Women's concerns sidelined in Aceh's religious-political mix

PUBLISHED : Monday, 11 December, 2006, 12:00am
UPDATED : Monday, 11 December, 2006, 12:00am

Norma Susanti, 31, says she is a good Muslim. Yet, as she gets ready to vote in today's historic first direct election for governor, the young woman confesses she is unhappy about how politics and religion have been muddled.

She also worries that it will all lead to a bleaker future for women.

'To attract votes from radical groups, candidates have promised more sharia [Islamic] law' said Mrs Susanti, who is an activist with the local group Women Volunteers for Humanity.

'I am afraid this political bargaining will become another barrier for women.'

Situated in the westernmost tip of the country-archipelago, Aceh is the only Indonesian province that has the legal right to apply sharia in full.

Although the Islamic code has been put into practice only partially, concerns have been raised that this has been to the detriment of women and the poor.

According to the International Crisis Group, the situation has been worsened by the ill-trained sharia police, a force that has grown in stature and is now threatening the authority of the regular police.

In general, women face being beaten and arrested for misdemeanours such as not wearing their head scarves properly.

In the electoral context, several candidates for the province's top job have promised a stricter and fuller application of Islam.

The election is considered an important stepping stone in cementing the peace deal signed by former rebel group Gerakan Aceh Merdeka and Jakarta in Finland in August last year.

Suraiya Kamaruzamman, 37, a leading campaigner with the group Flower Aceh, said she was saddened by the lack of female candidates after the only female aspirant, Mediati Hafni Hanum, was dropped for supposedly failing the pre-election compulsory reading of a Koran text.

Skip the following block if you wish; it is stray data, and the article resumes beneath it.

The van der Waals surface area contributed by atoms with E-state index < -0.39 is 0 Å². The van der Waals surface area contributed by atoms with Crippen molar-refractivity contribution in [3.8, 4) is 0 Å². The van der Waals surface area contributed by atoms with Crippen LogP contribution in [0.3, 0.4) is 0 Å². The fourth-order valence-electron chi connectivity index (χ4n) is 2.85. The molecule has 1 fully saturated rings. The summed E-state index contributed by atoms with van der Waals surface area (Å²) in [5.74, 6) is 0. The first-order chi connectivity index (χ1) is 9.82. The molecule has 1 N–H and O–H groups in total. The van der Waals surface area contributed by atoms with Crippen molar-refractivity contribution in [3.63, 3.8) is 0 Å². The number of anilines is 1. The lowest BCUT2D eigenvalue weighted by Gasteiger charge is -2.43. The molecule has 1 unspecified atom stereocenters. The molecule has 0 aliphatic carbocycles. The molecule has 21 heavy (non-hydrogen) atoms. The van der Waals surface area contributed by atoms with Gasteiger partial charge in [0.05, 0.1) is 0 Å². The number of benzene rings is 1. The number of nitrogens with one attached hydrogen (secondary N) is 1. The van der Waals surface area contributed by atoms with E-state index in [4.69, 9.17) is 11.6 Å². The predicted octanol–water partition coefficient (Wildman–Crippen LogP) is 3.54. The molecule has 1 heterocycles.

'It is a gender issue and not a religious one. Mrs Hanum can read the Koran. She studied in an Islamic school where everybody learns to read it,' Ms Kamaruzamman said.

Her finger-pointing is dismissed by H. Dhiauddin, 56, the second in charge at Dinas Sharia Islam Banda Aceh, the organisation entrusted with supervising all aspects of sharia.

'The Dinas Sharia was not involved in the exam, but the panel is a very experienced one. Mrs Hanum just failed the text, and it has nothing to do with gender,' Mr Dhiauddin said. He said religious leaders were neutral in the election but 'the religious background of the candidates is an important criterion that voters should consider'.

The weight of the latter point was brought home by Muslim Ibrahim, a member of the Majelis Permusyawaratan Ulama Aceh, the province cleric assembly, who said sharia 'is not just important, but essential'.

'Sharia has become the spirit of Aceh's life. I think the candidate's willingness to enforce sharia will influence the voters,' he said confidently.

In regards to women, Mr Muslim said: 'One day, some time in the future, they can also be good leaders, and there is nothing in Islamic law to prevent it.'

The promise of future inclusion does not convince Mrs Susanti or Mrs Kamaruzamman, who fear the glass ceiling will never be lifted. They say that religion plays a crucial role in the electoral process and that this election is a failure for women.

'It is not just the lack of female candidates; it is also the lack of pro-women policies,' Mrs Kamaruzamman said after reviewing the eight candidates' platforms. 'Only two mentioned women, but in a vague and rhetorical way.'